(Their schedule includes Dec. 13, Ft. Lauderdale; Dec. 26 Seattle; Dec 27, San Francisco. Check out their web site for more details and to order CDs, which, by the way, they are offering for a discount during the holidays.)

Aderet

AderetLast but not least, there is a new single Israeli singer Aderet that just came my way. Okay, so we go from Jewish American drag entertainers to an Israeli transsexual dance music diva—the entire Christmas theme just crashed and burned. Nonetheless, Aderet was featured here in September (2008), and even though this has nothing to do with the holidays, new music is always a treat. The single, “Call My Name”, features Aderet with the band IWR, which is a duo comprised of Maor Appelbaum (vocals, bass, synth, programming), and Tal Galfsky (keyboards, synth, programming). This tune is a remix of the IWR song “Ketamine Sedation”, from that band’s second album, Cold Asylum. Aderet’s version will be included on her soon to be r eleased album, Jewish Girl, which will be her first English language album. (For more information on Aderet, check out her MySpace page, or contact her record label ; or her web site.)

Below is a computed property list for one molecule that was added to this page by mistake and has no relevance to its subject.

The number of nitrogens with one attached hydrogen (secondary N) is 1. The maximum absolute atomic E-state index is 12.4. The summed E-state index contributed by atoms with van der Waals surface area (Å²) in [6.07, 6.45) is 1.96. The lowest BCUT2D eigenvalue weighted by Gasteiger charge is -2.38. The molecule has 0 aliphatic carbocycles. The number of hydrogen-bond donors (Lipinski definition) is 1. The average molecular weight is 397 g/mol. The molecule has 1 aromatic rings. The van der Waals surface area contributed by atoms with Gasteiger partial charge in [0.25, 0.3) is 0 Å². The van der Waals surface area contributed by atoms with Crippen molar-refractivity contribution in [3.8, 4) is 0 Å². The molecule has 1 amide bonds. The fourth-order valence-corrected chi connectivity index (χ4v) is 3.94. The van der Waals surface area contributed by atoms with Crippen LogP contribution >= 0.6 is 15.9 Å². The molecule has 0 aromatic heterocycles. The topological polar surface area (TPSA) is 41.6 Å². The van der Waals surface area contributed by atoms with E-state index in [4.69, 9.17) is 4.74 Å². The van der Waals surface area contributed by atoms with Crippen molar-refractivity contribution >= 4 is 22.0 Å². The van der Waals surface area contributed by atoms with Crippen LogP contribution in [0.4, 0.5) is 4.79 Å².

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Category: Music, Transgender Fun & Entertainment

Pam Degroff

About the Author ()

Pamela DeGroff been writing for TGForum since the start of 1999. Her humor column, The Pamela Principle, ran until 2005. She started the Perpetual Change music column in May of 1999, and in 2008, Angela Gardner came up with the idea for the Transvocalizers column and put Pam to work on that. Pamela was a regular contributor to Transgender Community News until that magazine's demise. While part of a support group in Nashville called The Tennessee Vals she began writing for their newsletter, and also wrote for several local GLBT alternative newspapers in Tennessee. Pamela is currently a staff reporter for a small town daily paper in Indiana, and is also a working musician.